This is all entirely reasonable and is not a million miles from the DECC plan to deliver a "balanced" energy mix that gives a range of different low carbon technologies the opportunity to demonstrate they represent the most cost-effective means of decarbonising the UK's energy infrastructure through the 2020s.
But as Cameron was forced to admit, the only way significant investment in gas is compatible with the UK's carbon targets is if Carbon Capture and Storage (CCS) technologies work. And, as the prime minister again admitted, we do not yet know if carbon capture technologies can prove cost effective and technically effective at scale.
Again, this approach might be hugely high risk, but it is not entirely unreasonable – gas and CCS certainly will have a role to play in the UK's energy mix through to 2030 and beyond. But it immediately falls apart when you consider the current turmoil of the government's CCS strategy.
The "gas revolution" plan that has been adopted by the chancellor, and now evidently the prime minister, is dependent on the success of a technology that is still yet to receive the £1bn in funding promised by the government over two years ago and has just been hit by the failure of the Treasury to offer a handful of projects the financial guarantees that would have allowed them to access EU funding. The coalition's CCS strategy is moving forward at a glacial pace, and even if it was steaming ahead, it remains financially underpowered. Even the sector's most optimistic cheerleaders do not foresee CCS plants becoming cost competitive with other forms of low carbon power any time in the near future.
There is an argument for stepping up investment in gas (although it has to be noted that yesterday the climate scientist Kevin Anderson gave a bravura performance in front of the Energy and Climate Change Select Committee, in which he argued that extracting shale gas in the UK can only lead to a net increase in emissions, as gas that is not imported here is burnt elsewhere). But without a decarbonisation target to guarantee that a new dash for gas does not breach the UK's carbon targets, and substantial, urgent and (most importantly) successful investment in CCS, Cameron is running a huge risk that his decarbonisation efforts will fail.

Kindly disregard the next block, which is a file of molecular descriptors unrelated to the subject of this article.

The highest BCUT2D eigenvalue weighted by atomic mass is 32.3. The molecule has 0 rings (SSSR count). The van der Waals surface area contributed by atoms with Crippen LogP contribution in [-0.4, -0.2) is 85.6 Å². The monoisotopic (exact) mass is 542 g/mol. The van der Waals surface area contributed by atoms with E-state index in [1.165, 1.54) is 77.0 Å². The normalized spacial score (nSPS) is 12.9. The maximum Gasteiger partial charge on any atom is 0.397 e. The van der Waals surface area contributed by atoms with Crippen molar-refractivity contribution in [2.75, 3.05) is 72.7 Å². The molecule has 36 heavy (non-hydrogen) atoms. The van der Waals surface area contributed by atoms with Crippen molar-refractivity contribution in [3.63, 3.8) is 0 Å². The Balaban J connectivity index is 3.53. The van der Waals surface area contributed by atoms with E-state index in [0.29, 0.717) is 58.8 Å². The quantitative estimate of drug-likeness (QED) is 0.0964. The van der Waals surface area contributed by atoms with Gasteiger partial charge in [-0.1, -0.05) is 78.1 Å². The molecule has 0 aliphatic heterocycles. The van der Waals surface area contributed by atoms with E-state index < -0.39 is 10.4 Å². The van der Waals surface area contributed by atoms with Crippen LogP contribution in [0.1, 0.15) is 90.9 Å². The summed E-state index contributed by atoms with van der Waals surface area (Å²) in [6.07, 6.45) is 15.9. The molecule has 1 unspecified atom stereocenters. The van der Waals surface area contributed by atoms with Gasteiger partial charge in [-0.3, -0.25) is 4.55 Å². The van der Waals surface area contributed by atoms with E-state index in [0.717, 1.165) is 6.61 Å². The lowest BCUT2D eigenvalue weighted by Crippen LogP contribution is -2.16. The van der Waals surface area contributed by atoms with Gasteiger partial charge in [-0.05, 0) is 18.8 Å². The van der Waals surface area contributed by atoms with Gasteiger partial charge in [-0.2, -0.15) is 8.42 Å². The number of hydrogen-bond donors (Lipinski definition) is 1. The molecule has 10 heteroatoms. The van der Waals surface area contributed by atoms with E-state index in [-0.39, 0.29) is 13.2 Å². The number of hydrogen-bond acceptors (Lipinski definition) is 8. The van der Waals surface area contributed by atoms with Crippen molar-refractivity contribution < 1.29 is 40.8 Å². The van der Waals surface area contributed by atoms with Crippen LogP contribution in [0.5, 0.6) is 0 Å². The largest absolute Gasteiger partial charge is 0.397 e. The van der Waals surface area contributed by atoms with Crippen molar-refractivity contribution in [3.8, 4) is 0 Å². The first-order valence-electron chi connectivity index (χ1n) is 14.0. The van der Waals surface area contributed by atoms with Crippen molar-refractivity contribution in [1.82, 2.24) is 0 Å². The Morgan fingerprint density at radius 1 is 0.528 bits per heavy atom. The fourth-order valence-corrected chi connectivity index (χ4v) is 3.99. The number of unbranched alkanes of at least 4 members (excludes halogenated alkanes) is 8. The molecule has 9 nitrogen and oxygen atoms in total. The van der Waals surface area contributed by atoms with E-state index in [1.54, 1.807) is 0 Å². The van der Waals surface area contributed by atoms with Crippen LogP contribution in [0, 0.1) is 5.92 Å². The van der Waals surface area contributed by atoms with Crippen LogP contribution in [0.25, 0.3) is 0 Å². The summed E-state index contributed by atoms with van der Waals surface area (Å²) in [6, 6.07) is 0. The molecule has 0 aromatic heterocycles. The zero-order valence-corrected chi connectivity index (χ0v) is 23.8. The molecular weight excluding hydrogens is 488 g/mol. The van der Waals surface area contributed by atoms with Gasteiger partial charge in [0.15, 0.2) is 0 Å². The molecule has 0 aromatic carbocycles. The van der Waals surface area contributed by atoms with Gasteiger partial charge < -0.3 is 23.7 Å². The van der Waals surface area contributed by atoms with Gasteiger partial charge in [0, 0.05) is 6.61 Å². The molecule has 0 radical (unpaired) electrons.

Under the coalition, the Lib Dems will not countenance a full-blown dash for gas and, as such, Cameron's flawed strategy will only be fully enacted if he manages to secure a majority at the next election. But we now know that under the Conservative leadership's energy plans, decarbonisation rests to a massive extent on the development of hugely costly CCS projects that are still a long way from getting off the drawing board. In failing to deliver a decarbonisation target, Cameron and Osborne have revealed they either do not care about the UK's carbon targets or have not properly thought through how any major new gas investment has to be accompanied by an effective CCS strategy.
The prime minister wants to put all the government's clean energy eggs in one basket, but he is not even willing to pay for the basket.